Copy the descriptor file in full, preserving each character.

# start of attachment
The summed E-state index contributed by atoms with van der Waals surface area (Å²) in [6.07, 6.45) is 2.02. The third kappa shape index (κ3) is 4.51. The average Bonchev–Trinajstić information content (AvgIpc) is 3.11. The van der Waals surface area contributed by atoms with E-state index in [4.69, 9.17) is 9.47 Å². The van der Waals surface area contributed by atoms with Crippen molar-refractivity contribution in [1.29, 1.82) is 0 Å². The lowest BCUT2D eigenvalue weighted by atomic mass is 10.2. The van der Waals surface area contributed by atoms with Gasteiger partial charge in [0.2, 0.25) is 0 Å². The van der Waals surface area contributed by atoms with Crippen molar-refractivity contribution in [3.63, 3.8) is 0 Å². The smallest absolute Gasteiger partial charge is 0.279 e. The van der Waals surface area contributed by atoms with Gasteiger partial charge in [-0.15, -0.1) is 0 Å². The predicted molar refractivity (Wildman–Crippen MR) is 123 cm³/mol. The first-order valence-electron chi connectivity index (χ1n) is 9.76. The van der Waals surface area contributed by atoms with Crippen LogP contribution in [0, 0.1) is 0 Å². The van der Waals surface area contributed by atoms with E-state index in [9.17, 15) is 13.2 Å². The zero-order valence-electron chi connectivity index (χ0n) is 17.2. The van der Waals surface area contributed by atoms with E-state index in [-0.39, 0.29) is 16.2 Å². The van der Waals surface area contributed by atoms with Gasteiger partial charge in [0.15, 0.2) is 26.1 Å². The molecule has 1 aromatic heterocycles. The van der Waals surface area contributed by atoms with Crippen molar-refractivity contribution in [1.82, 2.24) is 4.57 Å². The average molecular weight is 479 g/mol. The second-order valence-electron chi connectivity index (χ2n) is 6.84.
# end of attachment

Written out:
The summed E-state index contributed by atoms with van der Waals surface area (Å²) in [6.07, 6.45) is 2.02. The third kappa shape index (κ3) is 4.51. The average Bonchev–Trinajstić information content (AvgIpc) is 3.11. The van der Waals surface area contributed by atoms with E-state index in [4.69, 9.17) is 9.47 Å². The van der Waals surface area contributed by atoms with Crippen molar-refractivity contribution in [1.29, 1.82) is 0 Å². The lowest BCUT2D eigenvalue weighted by atomic mass is 10.2. The van der Waals surface area contributed by atoms with Gasteiger partial charge in [0.2, 0.25) is 0 Å². The van der Waals surface area contributed by atoms with Crippen molar-refractivity contribution in [3.63, 3.8) is 0 Å². The smallest absolute Gasteiger partial charge is 0.279 e. The van der Waals surface area contributed by atoms with Gasteiger partial charge in [-0.15, -0.1) is 0 Å². The predicted molar refractivity (Wildman–Crippen MR) is 123 cm³/mol. The first-order valence-electron chi connectivity index (χ1n) is 9.76. The van der Waals surface area contributed by atoms with Crippen LogP contribution in [0, 0.1) is 0 Å². The van der Waals surface area contributed by atoms with E-state index in [9.17, 15) is 13.2 Å². The zero-order valence-electron chi connectivity index (χ0n) is 17.2. The van der Waals surface area contributed by atoms with E-state index in [-0.39, 0.29) is 16.2 Å². The van der Waals surface area contributed by atoms with Gasteiger partial charge in [0.15, 0.2) is 26.1 Å². The molecule has 1 aromatic heterocycles. The van der Waals surface area contributed by atoms with Crippen molar-refractivity contribution in [1.82, 2.24) is 4.57 Å². The average molecular weight is 479 g/mol. The second-order valence-electron chi connectivity index (χ2n) is 6.84.